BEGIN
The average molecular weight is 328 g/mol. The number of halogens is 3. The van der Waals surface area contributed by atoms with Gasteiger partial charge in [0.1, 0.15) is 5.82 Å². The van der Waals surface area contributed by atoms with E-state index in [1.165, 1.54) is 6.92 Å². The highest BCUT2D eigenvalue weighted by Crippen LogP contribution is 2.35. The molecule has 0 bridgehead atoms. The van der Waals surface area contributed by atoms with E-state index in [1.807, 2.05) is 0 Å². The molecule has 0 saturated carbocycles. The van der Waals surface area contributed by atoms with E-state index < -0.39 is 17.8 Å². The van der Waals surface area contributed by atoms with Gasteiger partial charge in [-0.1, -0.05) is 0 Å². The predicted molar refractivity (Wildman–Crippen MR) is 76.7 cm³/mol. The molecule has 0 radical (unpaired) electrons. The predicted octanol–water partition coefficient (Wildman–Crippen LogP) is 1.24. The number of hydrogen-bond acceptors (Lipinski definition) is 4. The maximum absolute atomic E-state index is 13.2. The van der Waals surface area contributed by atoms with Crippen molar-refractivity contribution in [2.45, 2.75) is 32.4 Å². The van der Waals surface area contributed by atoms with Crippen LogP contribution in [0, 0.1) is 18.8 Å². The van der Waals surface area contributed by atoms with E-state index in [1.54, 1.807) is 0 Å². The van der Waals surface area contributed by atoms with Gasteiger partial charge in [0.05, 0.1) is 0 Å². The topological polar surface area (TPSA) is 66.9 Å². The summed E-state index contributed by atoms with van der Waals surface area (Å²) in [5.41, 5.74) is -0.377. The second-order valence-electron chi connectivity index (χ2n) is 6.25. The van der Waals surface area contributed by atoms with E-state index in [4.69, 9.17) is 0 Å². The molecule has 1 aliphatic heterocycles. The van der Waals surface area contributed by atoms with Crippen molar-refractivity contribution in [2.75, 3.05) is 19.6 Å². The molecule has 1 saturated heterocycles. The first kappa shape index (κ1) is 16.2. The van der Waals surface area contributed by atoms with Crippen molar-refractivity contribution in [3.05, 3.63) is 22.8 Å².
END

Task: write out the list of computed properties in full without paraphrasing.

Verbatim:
The average molecular weight is 328 g/mol. The number of halogens is 3. The van der Waals surface area contributed by atoms with Gasteiger partial charge in [0.1, 0.15) is 5.82 Å². The van der Waals surface area contributed by atoms with E-state index in [1.165, 1.54) is 6.92 Å². The highest BCUT2D eigenvalue weighted by Crippen LogP contribution is 2.35. The molecule has 0 bridgehead atoms. The van der Waals surface area contributed by atoms with E-state index in [1.807, 2.05) is 0 Å². The molecule has 0 saturated carbocycles. The van der Waals surface area contributed by atoms with E-state index < -0.39 is 17.8 Å². The van der Waals surface area contributed by atoms with Gasteiger partial charge in [-0.1, -0.05) is 0 Å². The predicted molar refractivity (Wildman–Crippen MR) is 76.7 cm³/mol. The molecule has 0 radical (unpaired) electrons. The predicted octanol–water partition coefficient (Wildman–Crippen LogP) is 1.24. The number of hydrogen-bond acceptors (Lipinski definition) is 4. The maximum absolute atomic E-state index is 13.2. The van der Waals surface area contributed by atoms with Crippen molar-refractivity contribution in [2.45, 2.75) is 32.4 Å². The van der Waals surface area contributed by atoms with Crippen LogP contribution in [0, 0.1) is 18.8 Å². The van der Waals surface area contributed by atoms with E-state index in [1.54, 1.807) is 0 Å². The van der Waals surface area contributed by atoms with Gasteiger partial charge in [0.05, 0.1) is 0 Å². The topological polar surface area (TPSA) is 66.9 Å². The summed E-state index contributed by atoms with van der Waals surface area (Å²) in [5.41, 5.74) is -0.377. The second-order valence-electron chi connectivity index (χ2n) is 6.25. The van der Waals surface area contributed by atoms with E-state index in [4.69, 9.17) is 0 Å². The molecule has 1 aliphatic heterocycles. The van der Waals surface area contributed by atoms with Crippen molar-refractivity contribution in [2.75, 3.05) is 19.6 Å². The molecule has 1 saturated heterocycles. The first kappa shape index (κ1) is 16.2. The van der Waals surface area contributed by atoms with Crippen molar-refractivity contribution in [3.05, 3.63) is 22.8 Å².